Appearing live on French television BFM and online investigative site Mediapart nearly a year into his term, the 40-year-old leader said the US, Britain and France had “full international legitimacy to intervene” with the strikes, to enforce international humanitarian law.
The allies fired missiles early Saturday at three chemical-weapons facilities in Syria to punish the regime for the alleged use of chemical weapons in the town of Douma.
“It was retaliation, not an act of war,” Macron said in justifying the operation a day before the French parliament was set to debate it. The airstrikes marked Macron’s biggest foreign policy challenge yet. The new president declared France the most active country in the diplomatic arena and at the United Nations.
“Ten days ago President Trump wanted the United States of America to withdraw from Syria. We convinced him to remain,” he said, speaking in the majestic room of Chaillot National Theater, with the Eiffel Tower shining in the background.
He said France now wants to involve Western powers, Russia and Turkey in a new diplomatic initiative to find a sustainable political solution in Syria.
Macron also offered to play the role of intermediary between the United States and Russia, whose relationship has been on edge over the chemical-weapons attack and amid allegations that Russia tried to interfere in the US 2016 presidential election.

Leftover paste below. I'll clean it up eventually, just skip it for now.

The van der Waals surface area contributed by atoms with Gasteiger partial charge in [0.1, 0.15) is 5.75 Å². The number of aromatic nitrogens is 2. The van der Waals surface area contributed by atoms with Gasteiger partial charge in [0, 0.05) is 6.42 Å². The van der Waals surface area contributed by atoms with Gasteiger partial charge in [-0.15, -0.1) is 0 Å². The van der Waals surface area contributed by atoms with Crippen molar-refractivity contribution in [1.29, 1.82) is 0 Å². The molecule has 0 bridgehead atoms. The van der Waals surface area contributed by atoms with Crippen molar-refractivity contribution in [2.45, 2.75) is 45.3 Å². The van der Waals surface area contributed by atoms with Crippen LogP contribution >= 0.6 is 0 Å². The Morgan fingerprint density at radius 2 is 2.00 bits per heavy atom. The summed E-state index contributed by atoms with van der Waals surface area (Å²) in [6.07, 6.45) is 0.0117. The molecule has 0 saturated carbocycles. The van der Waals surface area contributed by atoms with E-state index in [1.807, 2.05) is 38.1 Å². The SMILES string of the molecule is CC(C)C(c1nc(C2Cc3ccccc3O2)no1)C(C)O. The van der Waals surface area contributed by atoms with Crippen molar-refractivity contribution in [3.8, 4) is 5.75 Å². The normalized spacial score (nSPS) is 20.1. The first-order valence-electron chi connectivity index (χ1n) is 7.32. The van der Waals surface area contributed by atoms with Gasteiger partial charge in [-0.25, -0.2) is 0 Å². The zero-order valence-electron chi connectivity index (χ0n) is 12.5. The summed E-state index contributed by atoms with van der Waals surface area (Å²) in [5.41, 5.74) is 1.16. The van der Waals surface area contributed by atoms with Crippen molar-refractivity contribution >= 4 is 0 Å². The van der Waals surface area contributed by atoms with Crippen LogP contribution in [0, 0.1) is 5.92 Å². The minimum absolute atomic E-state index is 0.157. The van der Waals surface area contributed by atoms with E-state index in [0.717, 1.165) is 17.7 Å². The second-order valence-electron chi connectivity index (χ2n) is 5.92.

The French leader will make a state visit to the US next week and is scheduled to travel to Russia next month.
During an interview that lasted two hours and 40 minutes Sunday, Macron remained firm on his domestic reform agenda, which he said fulfills his electoral promises. He defended his strategy to inject vitality into the economy by trimming guarantees for workers _ despite simmering anger over his labor law changes _ and cutting taxes for businesses and the rich.
Macron says his policies are aimed at making the country more competitive globally, and the society more “flexible.” Workers fear losing hard-won job protections.
“I want us to succeed in the economic field in order to be able to run real social policies,” he said.
This spring, Macron’s government began implementing plans to tax retirees more and employees less, cut jobs in some hospitals, reorganize the justice system, and apply a new university admissions system, all of which prompted protests.
The centrist, pro-free-market leader, often portrayed by critics as the “president of the rich,” insisted his economic policies are designed to improve conditions for middle-class workers.
“There are people who work hard and who don’t make enough money,” he said, adding that some tax cuts will help increase wages.
Since last year, the unemployment rate has slightly decreased from 10 percent to 8.9 percent. The government’s growth-rate forecast for 2018 is 2 percent of gross domestic product, the best in seven years, and the country’s budget deficit has stayed within the European Union’s established parameters for the first time in a decade.
Meanwhile, rail workers have launched on-and-off strikes over a railway labor-reform plan, disrupting traffic nationwide.
The president tried to appease them Sunday with an announcement that the government will take over part of the multibillion-dollar debt of France’s national SNCF rail company, starting in 2020.
Macron also guaranteed the company will not be privatized. He did, however, confirm his plans to revoke a special status that allows rail drivers to retain jobs and other benefits for life.
On Saturday, 63 people were arrested and nine police officers injured during protests in the cities of Nantes and Montpellier. Other marches across France were largely peaceful.